Comm. Copps issue a statement yesterday shown in the above FCC news release. Here is the full text:
“I am thrilled that Congresswoman Anna Eshoo, Congressman John Shimkus, and Congressman Mike Doyle have introduced the Federal Communications Commission Collaboration Act. If there is only one action we could take this year to reform the FCC, this should be it.
“The inability of Commissioners to get together and talk as a group makes zero sense.The statutory bar on more than two Commissioners talking together outside a public meeting has had pernicious and unintended consequences—stifling collaborative discussions among colleagues, delaying timely decision-making, discouraging collegiality and short-changing consumers and the public interest. For almost a decade I have seen first-hand and up closethe heavy costs of this prohibition.
“Elected representatives, cabinet officials, judges and just about everyone else have the opportunity for face-to-face discussion before deciding public issues. I see no reason why Commissioners of the FCC should not have the same opportunity at their disposal—especially when balanced, as this legislation is, with specific safeguards designed to preserve transparency. Reaching agreement on the complex issues pending before us is difficult enough in the best of circumstances, but is infinitely more so when we cannot even talk about them among ourselves. Each of the five Commissioners brings to the FCC special experiences and unique talents that we cannot fully leverage without communicating directly with each other.
“The Federal Communications Commission Collaboration Act is a prudent, balanced proposal that recognizes the benefits of permitting the Commission to do its business collectively while maintaining full transparency of the process. This is a reform whose time has come. Ithank the Representatives for their leadership on this much needed reform and wish them successin seeing it through to enactment this year.”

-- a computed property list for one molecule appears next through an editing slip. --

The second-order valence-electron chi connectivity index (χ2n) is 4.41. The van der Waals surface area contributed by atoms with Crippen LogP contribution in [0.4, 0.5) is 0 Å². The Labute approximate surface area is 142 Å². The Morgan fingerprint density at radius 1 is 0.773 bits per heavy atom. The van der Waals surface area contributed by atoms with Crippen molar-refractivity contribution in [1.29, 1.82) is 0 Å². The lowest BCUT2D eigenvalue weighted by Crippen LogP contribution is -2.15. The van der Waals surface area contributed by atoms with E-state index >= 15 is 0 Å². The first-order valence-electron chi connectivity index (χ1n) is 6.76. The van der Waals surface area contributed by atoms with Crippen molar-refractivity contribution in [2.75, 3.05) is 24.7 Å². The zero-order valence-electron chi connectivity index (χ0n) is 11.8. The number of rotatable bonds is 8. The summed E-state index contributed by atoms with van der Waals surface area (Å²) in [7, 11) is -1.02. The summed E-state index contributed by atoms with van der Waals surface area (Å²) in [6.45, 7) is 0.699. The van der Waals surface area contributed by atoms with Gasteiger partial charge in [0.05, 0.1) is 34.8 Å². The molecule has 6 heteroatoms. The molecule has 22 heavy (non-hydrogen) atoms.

What this bill, H.R. 1009, proposes is a major change to the Carter-era Government in the Sunshine Act, 5 USC 552b. The present law applies not just to FCC, but to the plethora of commissions throughout the federal government from the American Battle Monuments Commission to the Securities and Exchange Commission. But this pending bill only applies to FCC.
The commissioners are allowed to meet in closed meetings for certain subjects under the terms of 5 USC 552b(c). Allowed subjects include personnel matters, ITU conference preparation, and “internal personnel rules and practices of an agency”. While such meetings were infrequent but recurring when I joined FCC in 1979, I do not recall any in the past 2 decades.
FCC and other regulatory commissions are required to meet at least once a month. For more than a decade FCC has just met this minimum requirement. By contrast SEC meets twice a month and NRC meets 3 times a month.
My question for readers, if there was only one reform for FCC this year, would this be your highest priority? Note that you can post to this blog anonymously if you wish and no one, including your blogger, will know who you are.
A more thorough search of the FCC website showed that there was one closed meeting in 2000 and one in 2001. The FCC site is usually reliable as far back as 1995, so this would imply 2 closed meeting in the past 16 years.